Oxford Flood Alleviation Scheme flawed, campaigners say
By Claire Starr
A planned flood alleviation scheme in Oxford has fundamental flaws, campaigners have said.
The £150m project, one of the biggest in the country, would see a 5km [3.1mile] long stream or channel created to help take flood water.
But a meeting held by The Oxford Flood and Environment Group heard the scheme did not take new data on climate change and biodiversity into consideration.
The Environment Agency said it would provide better flood protection.
The new stream begins north of Botley Road and ends near Kennington, but critics believe it will not hold enough water.
They want the Environment Agency to reconsider and look at alternative options.
The open meeting, which was set up for residents to hear from experts, was attended by more than 100 people both in person and online.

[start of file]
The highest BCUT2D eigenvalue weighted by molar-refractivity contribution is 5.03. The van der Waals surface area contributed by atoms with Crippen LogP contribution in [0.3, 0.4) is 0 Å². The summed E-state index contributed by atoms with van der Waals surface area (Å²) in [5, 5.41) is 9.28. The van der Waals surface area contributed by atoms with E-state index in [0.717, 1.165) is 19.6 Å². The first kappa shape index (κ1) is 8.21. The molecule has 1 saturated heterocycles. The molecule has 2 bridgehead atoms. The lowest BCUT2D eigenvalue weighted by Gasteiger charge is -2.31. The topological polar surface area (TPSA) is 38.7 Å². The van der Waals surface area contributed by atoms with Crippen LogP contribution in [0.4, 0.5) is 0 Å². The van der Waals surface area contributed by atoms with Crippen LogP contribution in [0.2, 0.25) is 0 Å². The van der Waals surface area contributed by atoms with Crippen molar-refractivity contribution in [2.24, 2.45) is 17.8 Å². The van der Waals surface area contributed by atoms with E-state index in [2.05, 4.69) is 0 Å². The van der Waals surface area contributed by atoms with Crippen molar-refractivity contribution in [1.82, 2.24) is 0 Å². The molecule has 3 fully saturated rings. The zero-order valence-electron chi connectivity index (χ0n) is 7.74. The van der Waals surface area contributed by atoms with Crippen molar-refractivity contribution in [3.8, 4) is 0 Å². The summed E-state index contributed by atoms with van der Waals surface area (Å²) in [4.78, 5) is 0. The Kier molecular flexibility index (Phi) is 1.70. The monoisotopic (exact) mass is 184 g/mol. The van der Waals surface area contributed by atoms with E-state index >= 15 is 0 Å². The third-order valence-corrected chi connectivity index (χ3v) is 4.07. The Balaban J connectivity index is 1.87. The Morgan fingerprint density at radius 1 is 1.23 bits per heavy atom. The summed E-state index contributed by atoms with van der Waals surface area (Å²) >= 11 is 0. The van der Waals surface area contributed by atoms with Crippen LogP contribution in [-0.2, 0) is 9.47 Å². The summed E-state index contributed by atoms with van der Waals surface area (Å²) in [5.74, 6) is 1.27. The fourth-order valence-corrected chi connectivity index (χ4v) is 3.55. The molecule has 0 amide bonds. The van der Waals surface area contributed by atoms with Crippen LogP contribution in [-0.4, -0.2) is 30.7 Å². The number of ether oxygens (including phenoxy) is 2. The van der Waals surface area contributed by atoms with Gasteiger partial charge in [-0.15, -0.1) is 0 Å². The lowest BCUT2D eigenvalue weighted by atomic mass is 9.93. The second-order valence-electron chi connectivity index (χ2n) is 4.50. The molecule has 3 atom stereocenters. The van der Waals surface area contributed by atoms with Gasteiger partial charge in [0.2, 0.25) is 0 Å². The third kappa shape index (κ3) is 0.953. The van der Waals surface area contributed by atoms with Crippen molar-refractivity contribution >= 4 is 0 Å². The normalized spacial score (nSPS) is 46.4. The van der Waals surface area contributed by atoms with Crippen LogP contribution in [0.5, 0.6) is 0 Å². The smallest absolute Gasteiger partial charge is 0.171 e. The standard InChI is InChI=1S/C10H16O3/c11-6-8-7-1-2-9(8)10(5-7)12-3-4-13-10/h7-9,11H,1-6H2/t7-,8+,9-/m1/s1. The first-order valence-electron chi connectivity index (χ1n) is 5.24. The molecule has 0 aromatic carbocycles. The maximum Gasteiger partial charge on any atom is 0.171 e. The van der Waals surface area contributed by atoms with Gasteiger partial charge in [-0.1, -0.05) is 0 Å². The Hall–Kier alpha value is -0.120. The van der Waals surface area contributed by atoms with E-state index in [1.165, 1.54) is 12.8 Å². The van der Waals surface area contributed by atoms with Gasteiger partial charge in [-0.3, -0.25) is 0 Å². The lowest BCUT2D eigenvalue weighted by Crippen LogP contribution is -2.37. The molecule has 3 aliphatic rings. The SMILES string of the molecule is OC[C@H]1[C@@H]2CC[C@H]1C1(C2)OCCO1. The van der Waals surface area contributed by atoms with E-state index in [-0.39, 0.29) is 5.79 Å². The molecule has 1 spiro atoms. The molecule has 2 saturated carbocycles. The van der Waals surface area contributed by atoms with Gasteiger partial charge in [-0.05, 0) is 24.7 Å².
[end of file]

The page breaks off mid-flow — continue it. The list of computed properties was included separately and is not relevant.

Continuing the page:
Group member Patricia Murphy said: "Everybody wants a scheme and no one wants to trigger a public inquiry, but there are lots of people who have doubts.
"We are in a climate emergency. There’s lots of evidence now that the carbon cost of capital building projects can be enormous and there are lots of very interesting developments looking at flood alleviation in a holistic way.
“We want a scheme that is future proof.”
Parts of Oxford were affected by heavy flooding in 2007, 2012, 2013, and 2014.
A new planning application by the Environment Agency will be submitted by the end of the year, with a public consultation to follow.
It said: "We have considered more than 100 combinations of options to reduce flood risk from the River Thames in Oxford, working with the community every step of the way.